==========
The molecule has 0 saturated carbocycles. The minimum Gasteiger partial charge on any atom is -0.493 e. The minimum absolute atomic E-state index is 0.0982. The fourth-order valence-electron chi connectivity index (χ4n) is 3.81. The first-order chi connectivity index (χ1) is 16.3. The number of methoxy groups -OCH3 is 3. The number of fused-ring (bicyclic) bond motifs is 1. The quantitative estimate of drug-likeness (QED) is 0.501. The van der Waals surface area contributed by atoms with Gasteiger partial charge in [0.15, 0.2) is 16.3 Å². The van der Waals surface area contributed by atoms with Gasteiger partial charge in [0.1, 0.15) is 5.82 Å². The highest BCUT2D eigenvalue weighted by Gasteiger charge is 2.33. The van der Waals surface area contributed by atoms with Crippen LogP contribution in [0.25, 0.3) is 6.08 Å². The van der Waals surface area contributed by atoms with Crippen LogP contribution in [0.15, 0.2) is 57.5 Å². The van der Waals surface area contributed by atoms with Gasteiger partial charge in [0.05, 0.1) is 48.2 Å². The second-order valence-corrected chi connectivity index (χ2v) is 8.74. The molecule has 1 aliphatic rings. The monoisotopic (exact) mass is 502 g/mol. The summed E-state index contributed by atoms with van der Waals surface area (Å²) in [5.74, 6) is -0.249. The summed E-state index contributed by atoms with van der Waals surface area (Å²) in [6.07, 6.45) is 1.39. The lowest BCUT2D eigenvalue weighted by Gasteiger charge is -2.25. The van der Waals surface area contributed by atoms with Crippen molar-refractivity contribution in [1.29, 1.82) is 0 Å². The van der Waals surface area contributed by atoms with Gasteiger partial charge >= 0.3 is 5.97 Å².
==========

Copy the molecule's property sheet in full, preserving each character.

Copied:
The molecule has 0 saturated carbocycles. The minimum Gasteiger partial charge on any atom is -0.493 e. The minimum absolute atomic E-state index is 0.0982. The fourth-order valence-electron chi connectivity index (χ4n) is 3.81. The first-order chi connectivity index (χ1) is 16.3. The number of methoxy groups -OCH3 is 3. The number of fused-ring (bicyclic) bond motifs is 1. The quantitative estimate of drug-likeness (QED) is 0.501. The van der Waals surface area contributed by atoms with Gasteiger partial charge in [0.15, 0.2) is 16.3 Å². The van der Waals surface area contributed by atoms with Gasteiger partial charge in [0.1, 0.15) is 5.82 Å². The highest BCUT2D eigenvalue weighted by Gasteiger charge is 2.33. The van der Waals surface area contributed by atoms with Crippen LogP contribution in [0.25, 0.3) is 6.08 Å². The van der Waals surface area contributed by atoms with Crippen LogP contribution in [0.15, 0.2) is 57.5 Å². The van der Waals surface area contributed by atoms with Gasteiger partial charge in [0.05, 0.1) is 48.2 Å². The second-order valence-corrected chi connectivity index (χ2v) is 8.74. The molecule has 1 aliphatic rings. The monoisotopic (exact) mass is 502 g/mol. The summed E-state index contributed by atoms with van der Waals surface area (Å²) in [5.74, 6) is -0.249. The summed E-state index contributed by atoms with van der Waals surface area (Å²) in [6.07, 6.45) is 1.39. The lowest BCUT2D eigenvalue weighted by Gasteiger charge is -2.25. The van der Waals surface area contributed by atoms with Crippen molar-refractivity contribution in [1.29, 1.82) is 0 Å². The van der Waals surface area contributed by atoms with Gasteiger partial charge >= 0.3 is 5.97 Å².